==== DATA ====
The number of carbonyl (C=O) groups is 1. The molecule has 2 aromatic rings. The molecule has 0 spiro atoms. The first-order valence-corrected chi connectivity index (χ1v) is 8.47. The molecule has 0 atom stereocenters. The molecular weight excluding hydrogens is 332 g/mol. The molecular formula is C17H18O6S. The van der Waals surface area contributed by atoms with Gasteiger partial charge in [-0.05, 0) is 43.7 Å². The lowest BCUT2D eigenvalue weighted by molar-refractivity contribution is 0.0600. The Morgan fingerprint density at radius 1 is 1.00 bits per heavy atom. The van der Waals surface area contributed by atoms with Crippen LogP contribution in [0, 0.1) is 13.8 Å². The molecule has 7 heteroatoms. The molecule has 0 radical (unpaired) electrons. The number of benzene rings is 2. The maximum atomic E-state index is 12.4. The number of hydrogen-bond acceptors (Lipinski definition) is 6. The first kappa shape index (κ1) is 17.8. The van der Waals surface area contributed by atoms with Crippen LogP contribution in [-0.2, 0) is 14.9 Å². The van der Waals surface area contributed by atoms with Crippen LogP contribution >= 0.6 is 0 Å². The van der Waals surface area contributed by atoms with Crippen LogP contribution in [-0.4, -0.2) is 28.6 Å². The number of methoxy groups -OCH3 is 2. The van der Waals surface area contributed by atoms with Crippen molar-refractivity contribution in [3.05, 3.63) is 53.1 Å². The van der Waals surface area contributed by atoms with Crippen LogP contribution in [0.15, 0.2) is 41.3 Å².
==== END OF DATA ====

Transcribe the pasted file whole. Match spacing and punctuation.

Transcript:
The number of carbonyl (C=O) groups is 1. The molecule has 2 aromatic rings. The molecule has 0 spiro atoms. The first-order valence-corrected chi connectivity index (χ1v) is 8.47. The molecule has 0 atom stereocenters. The molecular weight excluding hydrogens is 332 g/mol. The molecular formula is C17H18O6S. The van der Waals surface area contributed by atoms with Gasteiger partial charge in [-0.05, 0) is 43.7 Å². The lowest BCUT2D eigenvalue weighted by molar-refractivity contribution is 0.0600. The Morgan fingerprint density at radius 1 is 1.00 bits per heavy atom. The van der Waals surface area contributed by atoms with Crippen LogP contribution in [0, 0.1) is 13.8 Å². The molecule has 7 heteroatoms. The molecule has 0 radical (unpaired) electrons. The number of benzene rings is 2. The maximum atomic E-state index is 12.4. The number of hydrogen-bond acceptors (Lipinski definition) is 6. The first kappa shape index (κ1) is 17.8. The van der Waals surface area contributed by atoms with Crippen LogP contribution in [-0.2, 0) is 14.9 Å². The van der Waals surface area contributed by atoms with Crippen LogP contribution >= 0.6 is 0 Å². The van der Waals surface area contributed by atoms with Crippen LogP contribution in [-0.4, -0.2) is 28.6 Å². The number of methoxy groups -OCH3 is 2. The van der Waals surface area contributed by atoms with Crippen molar-refractivity contribution in [3.05, 3.63) is 53.1 Å². The van der Waals surface area contributed by atoms with Crippen LogP contribution in [0.15, 0.2) is 41.3 Å².